To Die a Better Life
Today, I am not writing about real estate crowd funding. Five years ago, I died to a better life. I was diagnosed with stage 3 melanoma cancer.
Today I couldn’t be happier, not because I haven’t died, but because I got to appreciate life without the fear of dying. Big difference.
I can’t help but wonder, if it hadn’t been for the cancer, if I would’ve ever been exposed to the transformative power of the plant medicines from the Shipibo people in The Peruvian Amazon.
Looking back, I am amazed on how much everything has changed in the world. Thankfully. As serious scientific research with psychedelics like ayahuasca, psilocybin and LSD goes mainstream, I am hopeful that one day I may know, if what happened to me in the jungle was a placebo effect caused by the visions, or in in fact I got biologically cured from the fear of dying.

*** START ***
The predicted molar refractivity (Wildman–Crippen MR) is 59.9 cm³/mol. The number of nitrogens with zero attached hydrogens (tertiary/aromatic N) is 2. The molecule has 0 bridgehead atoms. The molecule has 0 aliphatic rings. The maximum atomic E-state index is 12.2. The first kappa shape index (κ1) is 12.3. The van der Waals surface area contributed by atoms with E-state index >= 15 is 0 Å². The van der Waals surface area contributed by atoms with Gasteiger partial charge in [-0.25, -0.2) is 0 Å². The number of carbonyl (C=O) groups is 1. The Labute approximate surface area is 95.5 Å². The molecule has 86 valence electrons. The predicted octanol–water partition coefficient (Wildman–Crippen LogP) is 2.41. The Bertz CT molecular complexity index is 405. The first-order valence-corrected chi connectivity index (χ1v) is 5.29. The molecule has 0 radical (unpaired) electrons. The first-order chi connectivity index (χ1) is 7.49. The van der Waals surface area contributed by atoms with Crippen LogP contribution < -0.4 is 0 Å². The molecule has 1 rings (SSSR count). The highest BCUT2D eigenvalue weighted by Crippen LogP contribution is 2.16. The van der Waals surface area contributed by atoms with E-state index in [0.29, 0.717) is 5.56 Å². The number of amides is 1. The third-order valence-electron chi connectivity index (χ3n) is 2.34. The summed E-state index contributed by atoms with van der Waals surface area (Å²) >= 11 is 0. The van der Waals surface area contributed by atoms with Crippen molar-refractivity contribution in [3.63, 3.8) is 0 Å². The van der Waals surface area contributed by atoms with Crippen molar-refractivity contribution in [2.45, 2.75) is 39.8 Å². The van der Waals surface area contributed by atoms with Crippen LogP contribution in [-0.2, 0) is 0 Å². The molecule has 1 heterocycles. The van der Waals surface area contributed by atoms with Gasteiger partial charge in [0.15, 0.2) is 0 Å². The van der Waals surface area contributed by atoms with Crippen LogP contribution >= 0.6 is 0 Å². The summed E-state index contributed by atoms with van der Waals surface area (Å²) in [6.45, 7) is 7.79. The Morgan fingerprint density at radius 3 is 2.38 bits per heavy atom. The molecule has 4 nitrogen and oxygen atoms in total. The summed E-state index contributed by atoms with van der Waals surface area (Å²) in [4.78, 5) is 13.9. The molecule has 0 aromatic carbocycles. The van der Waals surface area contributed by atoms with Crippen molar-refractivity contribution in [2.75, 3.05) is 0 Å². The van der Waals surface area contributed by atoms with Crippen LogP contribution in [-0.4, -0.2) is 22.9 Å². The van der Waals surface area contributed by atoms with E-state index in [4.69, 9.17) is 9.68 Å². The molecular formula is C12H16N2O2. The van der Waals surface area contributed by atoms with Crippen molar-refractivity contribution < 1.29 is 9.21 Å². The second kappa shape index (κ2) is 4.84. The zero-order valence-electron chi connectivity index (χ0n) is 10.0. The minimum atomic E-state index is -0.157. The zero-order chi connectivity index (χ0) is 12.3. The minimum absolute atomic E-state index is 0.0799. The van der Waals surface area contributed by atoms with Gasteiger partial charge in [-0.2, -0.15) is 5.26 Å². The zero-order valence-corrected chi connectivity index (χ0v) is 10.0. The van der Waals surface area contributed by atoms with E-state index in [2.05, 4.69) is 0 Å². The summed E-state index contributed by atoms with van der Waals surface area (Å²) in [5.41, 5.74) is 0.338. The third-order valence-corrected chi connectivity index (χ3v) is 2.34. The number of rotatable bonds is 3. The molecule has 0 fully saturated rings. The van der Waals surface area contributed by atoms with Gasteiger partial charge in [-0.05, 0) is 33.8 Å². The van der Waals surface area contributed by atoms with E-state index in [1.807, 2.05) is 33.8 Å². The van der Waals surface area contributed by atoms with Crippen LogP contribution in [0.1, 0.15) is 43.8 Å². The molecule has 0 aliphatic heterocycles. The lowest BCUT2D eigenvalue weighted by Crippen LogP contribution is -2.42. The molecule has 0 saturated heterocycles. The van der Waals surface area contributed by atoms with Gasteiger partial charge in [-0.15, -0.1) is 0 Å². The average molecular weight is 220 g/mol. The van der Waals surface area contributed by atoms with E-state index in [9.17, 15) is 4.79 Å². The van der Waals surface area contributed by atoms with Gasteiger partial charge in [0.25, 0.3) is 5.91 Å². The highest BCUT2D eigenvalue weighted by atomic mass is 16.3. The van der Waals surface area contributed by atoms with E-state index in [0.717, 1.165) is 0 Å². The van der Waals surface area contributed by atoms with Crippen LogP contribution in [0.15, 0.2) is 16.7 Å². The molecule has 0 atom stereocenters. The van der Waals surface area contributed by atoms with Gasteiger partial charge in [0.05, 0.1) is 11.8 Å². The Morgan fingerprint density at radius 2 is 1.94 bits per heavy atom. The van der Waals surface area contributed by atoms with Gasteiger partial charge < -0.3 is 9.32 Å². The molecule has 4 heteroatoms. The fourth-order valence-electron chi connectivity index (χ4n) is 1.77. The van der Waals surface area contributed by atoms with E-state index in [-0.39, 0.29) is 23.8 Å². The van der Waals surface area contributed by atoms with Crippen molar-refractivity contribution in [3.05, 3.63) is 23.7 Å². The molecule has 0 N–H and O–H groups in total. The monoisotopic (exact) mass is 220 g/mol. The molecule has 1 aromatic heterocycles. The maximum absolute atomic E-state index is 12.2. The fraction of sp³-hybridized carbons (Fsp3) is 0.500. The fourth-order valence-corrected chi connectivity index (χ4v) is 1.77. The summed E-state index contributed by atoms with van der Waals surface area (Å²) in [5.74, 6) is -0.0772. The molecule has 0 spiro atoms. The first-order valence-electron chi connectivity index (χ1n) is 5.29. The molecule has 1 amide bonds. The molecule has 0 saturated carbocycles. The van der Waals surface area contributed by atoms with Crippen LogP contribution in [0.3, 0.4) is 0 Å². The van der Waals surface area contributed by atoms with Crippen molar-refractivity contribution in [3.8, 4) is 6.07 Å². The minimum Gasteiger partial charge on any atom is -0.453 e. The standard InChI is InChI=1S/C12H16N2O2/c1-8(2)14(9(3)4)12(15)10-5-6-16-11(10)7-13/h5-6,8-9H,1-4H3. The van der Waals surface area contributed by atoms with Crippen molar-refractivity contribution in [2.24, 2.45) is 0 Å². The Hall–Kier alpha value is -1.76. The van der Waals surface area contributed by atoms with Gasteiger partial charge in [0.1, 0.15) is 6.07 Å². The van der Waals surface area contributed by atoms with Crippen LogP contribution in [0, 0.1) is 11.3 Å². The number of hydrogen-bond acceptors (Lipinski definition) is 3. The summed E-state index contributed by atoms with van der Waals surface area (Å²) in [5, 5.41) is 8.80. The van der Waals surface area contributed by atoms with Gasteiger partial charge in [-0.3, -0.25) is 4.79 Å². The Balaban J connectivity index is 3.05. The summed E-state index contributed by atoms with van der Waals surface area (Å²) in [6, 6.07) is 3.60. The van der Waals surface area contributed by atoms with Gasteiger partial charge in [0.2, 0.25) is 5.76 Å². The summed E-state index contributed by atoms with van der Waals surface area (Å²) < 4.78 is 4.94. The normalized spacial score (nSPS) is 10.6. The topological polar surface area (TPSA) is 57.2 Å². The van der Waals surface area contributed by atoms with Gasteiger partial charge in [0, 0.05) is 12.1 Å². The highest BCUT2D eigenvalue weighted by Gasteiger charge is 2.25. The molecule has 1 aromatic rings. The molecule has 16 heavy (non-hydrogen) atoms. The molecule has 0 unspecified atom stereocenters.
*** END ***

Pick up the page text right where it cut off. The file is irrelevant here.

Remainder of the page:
I wish other people with terminal diseases (and their families) could see the illusion of death for what it is, to live better lives free of fear. This is why I fully support the work of scientists like Stephen Ross from NYU, Roland Griffiths from Johns Hopkins and David Nutt from the Imperial College of London, who with their studies are helping us understand, if “end of life anxiety” on cancer patients may be treated.
Evidence is showing that psychedelics stimulate the 2A receptor in serotonin in the brain with incredible therapeutic possibilities.
In a recent article published in the Guardian, Amanda Feilding, founder of Beckley and co-director of the trial programme with Nutt, said: “The results from our research are helping is to understand how psychedelics change consciousness, and how this information can be used to find breakthrough treatments for many of humanity’s most intractable psychiatric disorders, such as depression, addiction and obsessive compulsive disorder.”
We shall not forget that 98 percent of the population ever born, is already dead. And out of the 2 percent that remains alive, 100 percent will die. We all need to die to a better life.